2. Not all property expenses can be borrowed. Tim and Jane will need an upfront deposit, as well as stamp duty costs.
  3. Tim and Jane are at the start of a long financial journey. They can expect many new costs ahead of them: child care, schooling, renovations, and more. All these expenses will come during the life of the mortgage they are about to take on.
  4. Redirecting savings from cash into a home has implications for their pension, since the family home is not considered part of the Asset Test. Given this, how much pension will Tim and Jane receive?

Factor number 3 is particularly important, since by the time Tim and Jane are in their most expensive years, it will be too late to change their mind if they find they cannot keep up with expenses. They need to know now, before they buy their new home, how things may look in 15 or 20 years time.

Unfortunately, existing education tools are not sufficient to help. Existing financial tools are separate, not holistic. It is unrealistic to expect Tim and Jane to combine tools to calculate equivalent mortgage, tools to project how many years to repayment, and tools to estimate pension income, in order to build a meaningful picture for themselves. As Steven Ciobo, Parliamentary Secretary to the Treasurer, observes in the ASIC National Financial Literacy Strategy 2014-17:

"Being able to confidently navigate the financial landscape and make good decisions about money are core life skills every Australian needs. Improved financial literacy can benefit anyone, regardless of age or income. Being able to make the most of your money, manage financial risks and avoid financial pitfalls can have a positive impact on the financial wellbeing of individuals, families and communities."

Australians need holistic financial education that can project their whole wealth picture over the course of their life. Only then can we expect to improve the financial literacy of everyday Australians.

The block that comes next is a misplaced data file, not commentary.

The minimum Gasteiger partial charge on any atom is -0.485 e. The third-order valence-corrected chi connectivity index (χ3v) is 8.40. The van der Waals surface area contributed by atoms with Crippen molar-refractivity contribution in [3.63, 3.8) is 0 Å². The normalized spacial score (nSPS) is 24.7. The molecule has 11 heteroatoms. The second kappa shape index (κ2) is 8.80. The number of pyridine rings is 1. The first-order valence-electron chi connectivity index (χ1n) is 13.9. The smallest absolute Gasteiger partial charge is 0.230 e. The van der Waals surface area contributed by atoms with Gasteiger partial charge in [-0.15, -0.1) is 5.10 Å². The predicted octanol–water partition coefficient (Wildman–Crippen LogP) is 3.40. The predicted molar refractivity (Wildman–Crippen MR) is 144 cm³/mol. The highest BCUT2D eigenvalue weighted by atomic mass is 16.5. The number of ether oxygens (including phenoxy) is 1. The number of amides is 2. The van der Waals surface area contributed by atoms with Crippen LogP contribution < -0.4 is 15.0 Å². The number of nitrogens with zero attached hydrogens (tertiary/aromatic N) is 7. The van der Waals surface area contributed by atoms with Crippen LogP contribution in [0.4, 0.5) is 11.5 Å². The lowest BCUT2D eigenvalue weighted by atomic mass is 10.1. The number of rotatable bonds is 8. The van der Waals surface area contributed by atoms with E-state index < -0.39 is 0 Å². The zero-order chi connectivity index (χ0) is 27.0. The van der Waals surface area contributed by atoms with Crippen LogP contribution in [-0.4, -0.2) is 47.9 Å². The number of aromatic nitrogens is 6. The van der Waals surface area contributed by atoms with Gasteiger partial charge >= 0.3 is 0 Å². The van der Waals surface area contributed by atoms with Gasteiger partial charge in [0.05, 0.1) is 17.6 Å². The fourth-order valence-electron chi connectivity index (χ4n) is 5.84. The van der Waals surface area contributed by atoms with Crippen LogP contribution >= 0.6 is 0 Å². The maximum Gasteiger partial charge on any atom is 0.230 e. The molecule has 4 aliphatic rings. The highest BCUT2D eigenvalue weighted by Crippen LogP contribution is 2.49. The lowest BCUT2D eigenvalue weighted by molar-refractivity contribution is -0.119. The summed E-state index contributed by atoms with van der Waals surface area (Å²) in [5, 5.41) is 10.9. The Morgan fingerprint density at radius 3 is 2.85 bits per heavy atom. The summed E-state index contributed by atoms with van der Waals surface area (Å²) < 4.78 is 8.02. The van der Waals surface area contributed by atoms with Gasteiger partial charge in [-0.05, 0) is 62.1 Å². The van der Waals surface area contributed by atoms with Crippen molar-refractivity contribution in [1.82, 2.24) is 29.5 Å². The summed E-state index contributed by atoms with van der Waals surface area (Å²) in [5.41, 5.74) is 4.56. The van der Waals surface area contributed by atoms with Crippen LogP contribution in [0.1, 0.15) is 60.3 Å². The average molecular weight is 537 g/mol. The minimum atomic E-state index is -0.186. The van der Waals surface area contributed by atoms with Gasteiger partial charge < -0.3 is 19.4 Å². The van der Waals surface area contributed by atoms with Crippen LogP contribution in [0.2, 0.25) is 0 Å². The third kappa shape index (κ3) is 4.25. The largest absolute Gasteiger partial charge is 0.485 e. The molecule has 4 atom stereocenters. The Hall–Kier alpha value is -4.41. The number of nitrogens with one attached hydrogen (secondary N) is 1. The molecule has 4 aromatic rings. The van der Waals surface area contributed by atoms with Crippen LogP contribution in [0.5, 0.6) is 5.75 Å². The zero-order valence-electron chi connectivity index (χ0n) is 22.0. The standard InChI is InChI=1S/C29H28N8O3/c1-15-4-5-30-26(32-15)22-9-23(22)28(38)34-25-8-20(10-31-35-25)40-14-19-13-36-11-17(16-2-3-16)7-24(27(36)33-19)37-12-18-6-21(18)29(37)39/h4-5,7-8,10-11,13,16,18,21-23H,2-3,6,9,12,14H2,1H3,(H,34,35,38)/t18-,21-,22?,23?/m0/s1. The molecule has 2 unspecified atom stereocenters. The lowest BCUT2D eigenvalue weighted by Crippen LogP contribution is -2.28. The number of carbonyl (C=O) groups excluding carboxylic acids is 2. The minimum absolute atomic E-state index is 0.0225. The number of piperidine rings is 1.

Monday, June 8, 2015

Wealth Projector: The Whole Is (Much) More Than The Sum Of Its Parts

There remains a serious gap in the financial tools available to Australians. To illustrate, consider the following scenario:

"Tim and Jane have a home, mortgage, and growing family. They would like to renovate their home to add room for their new child. They would also like to send their two children to private school one day. Can they afford it?"

This question is remarkably hard to answer. Some of the factors to consider:

  1. Tim and Jane will need to draw into the equity in their home to fund renovations. But how much equity do they have? What year did they buy the home, what is their current mortgage amount, and what is their suburb growth rate?
  2. Drawing into home equity will increase their mortgage repayments. It will push out the age at which they can expect to have paid off their mortage. So what is this new age? And how much are these new repayments?
  3. The lifetime of their new mortgage will encompass their children's schooling. So in the toughest years, when both children are at private school and they are still paying the mortgage, will they be able to keep up with expenses?
  4. If the mortgage repayments extend into their late 50's, will taking advantage of TTR help them?

Factor number 3 is particularly important, because by the time Tim and Jane are in their toughest years it will be too late to change their mind. Tim and Jane need to know now, before they start renovations, how things may look in 5 or 10 years time.

Unfortunately, the existing landscape of financial education tools in Australia does little to help. Yes there are web sites that can look up suburb growth rates, there are sites that can project mortgage repayments, and there are sites that can explore TTR. But it is unrealistic to expect Tim and Jane to combine all these calculations to answer their basic question. Many of the formulas involved interact in subtle ways. And it is easy to posit additional, complicating factors such as: what if Jane wants to stop working for a few years to spend time with her young family? What if Tim wants to pay for professional training courses, and ultimately increase his salary? What if they can expect inheritance one day?

The current gap in financial tools means that many Australians simply have to jump in and hope for the best. As Joshua Corrigan and Wade Matterson, from the Institute of Actuaries of Australia, observe in their paper A Holistic Framework for Lifecycle Financial Planning:

"Current illustration tools are inadequate for helping to make [decisions about the future]... Not only will more sophisticated advisor tools, illustrations, and calculators help to demonstrate value-adding analysis and advice, but the incorporation of such tools within a holistic financial planning framework will help to develop long-term relationships... Technology systems will have a major role to play in helping advisors and consumers to understand and analyse sophisticated [financial] products"

Only by having tools that can consider the whole of a family's wealth and dreams holistically, can we expect to improve the financial literacy of everyday Australians.

Sunday, June 7, 2015

Wealth Projector: To TTR Or Not To TTR?